When I first heard of President Obama's planned speech to all students, I didn't think much of it. I imagined he'd say things like "Don't do drugs! Stay in school!" Of course, maybe I'm getting Obama confused with Mr. T.
But after reading more on this on blog posts from the Cato Institute, John Lott, and Charles Murray, watching the celebrity video with Ashton Kutcher and Demi Moore linking Obama to everything good, and especially after reading the lesson plans put out by the White House, I'm going to have to agree with the sentiment that this is "creepy."
(I would also agree that Obama's sentiments don't reflect the policies he is pursuing at the demand of the NEA, including killing the DC opportunity scholarship program)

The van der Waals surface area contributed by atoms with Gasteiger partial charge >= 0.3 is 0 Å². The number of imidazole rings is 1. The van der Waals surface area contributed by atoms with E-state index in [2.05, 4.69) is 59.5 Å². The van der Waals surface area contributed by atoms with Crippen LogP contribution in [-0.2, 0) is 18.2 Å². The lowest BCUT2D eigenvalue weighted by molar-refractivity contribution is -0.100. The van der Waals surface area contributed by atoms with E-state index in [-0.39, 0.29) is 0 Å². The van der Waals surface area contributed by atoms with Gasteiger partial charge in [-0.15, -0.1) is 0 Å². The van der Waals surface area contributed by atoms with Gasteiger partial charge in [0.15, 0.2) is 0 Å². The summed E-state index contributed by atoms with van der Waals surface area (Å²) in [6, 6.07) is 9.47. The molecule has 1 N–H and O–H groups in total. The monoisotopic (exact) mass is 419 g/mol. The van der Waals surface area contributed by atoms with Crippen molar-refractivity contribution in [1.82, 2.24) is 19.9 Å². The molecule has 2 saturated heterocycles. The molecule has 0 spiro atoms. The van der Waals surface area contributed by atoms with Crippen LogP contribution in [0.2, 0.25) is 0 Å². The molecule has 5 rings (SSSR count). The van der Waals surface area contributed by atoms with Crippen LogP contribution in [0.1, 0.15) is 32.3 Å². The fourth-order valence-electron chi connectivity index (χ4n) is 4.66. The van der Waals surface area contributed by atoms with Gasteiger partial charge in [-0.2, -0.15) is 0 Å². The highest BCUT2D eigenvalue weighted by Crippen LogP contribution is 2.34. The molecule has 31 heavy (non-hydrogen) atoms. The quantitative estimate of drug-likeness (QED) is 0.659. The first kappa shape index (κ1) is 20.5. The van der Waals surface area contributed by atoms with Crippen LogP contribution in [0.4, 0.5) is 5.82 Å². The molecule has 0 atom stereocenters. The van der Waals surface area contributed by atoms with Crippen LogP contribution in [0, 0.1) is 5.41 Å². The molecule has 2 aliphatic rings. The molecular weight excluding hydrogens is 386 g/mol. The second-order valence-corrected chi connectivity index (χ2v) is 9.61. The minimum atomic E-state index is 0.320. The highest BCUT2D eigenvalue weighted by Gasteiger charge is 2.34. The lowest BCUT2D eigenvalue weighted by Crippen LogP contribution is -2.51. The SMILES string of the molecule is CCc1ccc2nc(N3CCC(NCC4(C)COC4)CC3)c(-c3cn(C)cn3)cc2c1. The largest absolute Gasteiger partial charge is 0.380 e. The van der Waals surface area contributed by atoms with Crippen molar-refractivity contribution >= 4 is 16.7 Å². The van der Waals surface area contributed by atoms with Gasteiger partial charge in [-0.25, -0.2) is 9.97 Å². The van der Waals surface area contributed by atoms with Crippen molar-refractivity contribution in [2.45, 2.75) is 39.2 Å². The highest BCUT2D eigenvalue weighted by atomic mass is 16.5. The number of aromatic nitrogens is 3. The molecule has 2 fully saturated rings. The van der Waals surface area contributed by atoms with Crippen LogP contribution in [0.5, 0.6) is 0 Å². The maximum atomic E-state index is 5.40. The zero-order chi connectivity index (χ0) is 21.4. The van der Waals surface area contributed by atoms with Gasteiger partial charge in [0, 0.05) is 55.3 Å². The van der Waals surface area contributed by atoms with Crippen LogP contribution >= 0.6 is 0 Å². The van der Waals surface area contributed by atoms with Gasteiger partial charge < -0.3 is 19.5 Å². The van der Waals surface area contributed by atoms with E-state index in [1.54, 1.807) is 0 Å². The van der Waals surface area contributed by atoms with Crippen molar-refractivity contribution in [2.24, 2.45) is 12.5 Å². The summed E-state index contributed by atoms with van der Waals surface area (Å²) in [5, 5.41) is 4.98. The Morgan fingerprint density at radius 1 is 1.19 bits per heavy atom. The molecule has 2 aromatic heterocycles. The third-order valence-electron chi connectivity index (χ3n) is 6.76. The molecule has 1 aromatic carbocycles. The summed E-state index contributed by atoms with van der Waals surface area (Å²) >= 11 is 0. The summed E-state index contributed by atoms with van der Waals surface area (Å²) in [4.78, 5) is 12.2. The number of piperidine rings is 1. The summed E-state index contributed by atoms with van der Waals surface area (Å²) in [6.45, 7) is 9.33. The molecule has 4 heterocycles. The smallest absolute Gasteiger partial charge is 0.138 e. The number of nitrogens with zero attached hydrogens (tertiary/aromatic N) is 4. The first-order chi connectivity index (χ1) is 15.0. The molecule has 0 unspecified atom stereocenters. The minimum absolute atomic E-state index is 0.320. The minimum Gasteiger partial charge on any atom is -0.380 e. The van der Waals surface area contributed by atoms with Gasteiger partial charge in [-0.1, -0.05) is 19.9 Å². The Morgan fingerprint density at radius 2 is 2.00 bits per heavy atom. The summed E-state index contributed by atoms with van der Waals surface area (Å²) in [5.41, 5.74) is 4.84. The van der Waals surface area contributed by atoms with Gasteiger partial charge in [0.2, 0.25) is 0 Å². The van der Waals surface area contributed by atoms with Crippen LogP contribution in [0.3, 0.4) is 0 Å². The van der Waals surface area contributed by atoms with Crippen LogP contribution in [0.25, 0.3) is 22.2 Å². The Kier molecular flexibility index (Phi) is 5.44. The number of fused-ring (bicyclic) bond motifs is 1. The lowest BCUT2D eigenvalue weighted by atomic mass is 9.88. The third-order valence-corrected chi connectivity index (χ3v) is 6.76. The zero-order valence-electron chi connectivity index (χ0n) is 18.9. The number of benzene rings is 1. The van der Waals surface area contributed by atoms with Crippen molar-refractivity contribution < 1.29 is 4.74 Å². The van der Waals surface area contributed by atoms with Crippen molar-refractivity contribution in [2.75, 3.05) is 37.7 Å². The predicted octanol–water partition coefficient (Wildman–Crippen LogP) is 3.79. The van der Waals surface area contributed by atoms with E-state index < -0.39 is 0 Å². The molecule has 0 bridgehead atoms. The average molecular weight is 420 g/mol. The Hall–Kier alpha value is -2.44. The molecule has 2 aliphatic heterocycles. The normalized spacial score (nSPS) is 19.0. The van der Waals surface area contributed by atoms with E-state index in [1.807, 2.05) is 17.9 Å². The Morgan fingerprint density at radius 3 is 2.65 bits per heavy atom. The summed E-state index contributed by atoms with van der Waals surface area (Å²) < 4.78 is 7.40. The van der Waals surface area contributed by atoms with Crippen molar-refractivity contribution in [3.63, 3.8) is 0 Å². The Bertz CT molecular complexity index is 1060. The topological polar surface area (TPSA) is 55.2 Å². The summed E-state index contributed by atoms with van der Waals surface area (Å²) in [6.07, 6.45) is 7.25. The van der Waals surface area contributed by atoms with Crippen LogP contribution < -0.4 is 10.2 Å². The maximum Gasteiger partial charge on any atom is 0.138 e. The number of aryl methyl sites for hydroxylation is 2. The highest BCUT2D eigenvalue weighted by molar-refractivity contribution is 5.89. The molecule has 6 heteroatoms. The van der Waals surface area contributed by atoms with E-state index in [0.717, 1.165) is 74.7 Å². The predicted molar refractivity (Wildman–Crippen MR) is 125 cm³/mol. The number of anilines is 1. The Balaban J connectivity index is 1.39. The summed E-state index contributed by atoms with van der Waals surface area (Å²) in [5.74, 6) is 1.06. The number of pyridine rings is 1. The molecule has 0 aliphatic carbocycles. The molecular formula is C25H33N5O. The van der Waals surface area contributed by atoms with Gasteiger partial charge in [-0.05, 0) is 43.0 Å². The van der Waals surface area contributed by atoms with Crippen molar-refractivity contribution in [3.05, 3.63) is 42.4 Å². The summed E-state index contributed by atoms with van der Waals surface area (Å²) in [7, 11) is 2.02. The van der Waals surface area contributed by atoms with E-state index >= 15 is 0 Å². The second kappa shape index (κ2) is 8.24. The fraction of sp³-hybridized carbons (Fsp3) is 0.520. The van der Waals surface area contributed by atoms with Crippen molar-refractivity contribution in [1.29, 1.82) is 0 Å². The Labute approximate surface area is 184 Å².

According to the White House, younger students should ask:
Why is it important that we listen to the president and other elected officials, like the mayor, senators, members of congress, or the governor? Why is what they say important? ... What do you think the president wants us to do? Does the speech make you want to do anything? Are we able to do what President Obama is asking of us?High school students are instructed to think about:
Why does President Obama want to speak with us today? How will he inspire us? How will he challenge us? ... Is President Obama inspiring you to do anything? Is he challenging you to do anything?In that vein, I would like to pose the following questions to PolicyBlog readers:
- How did Nathan Benefield inspire you today?
- Does this blog post make you want you to do anything?
- What do you like best about me?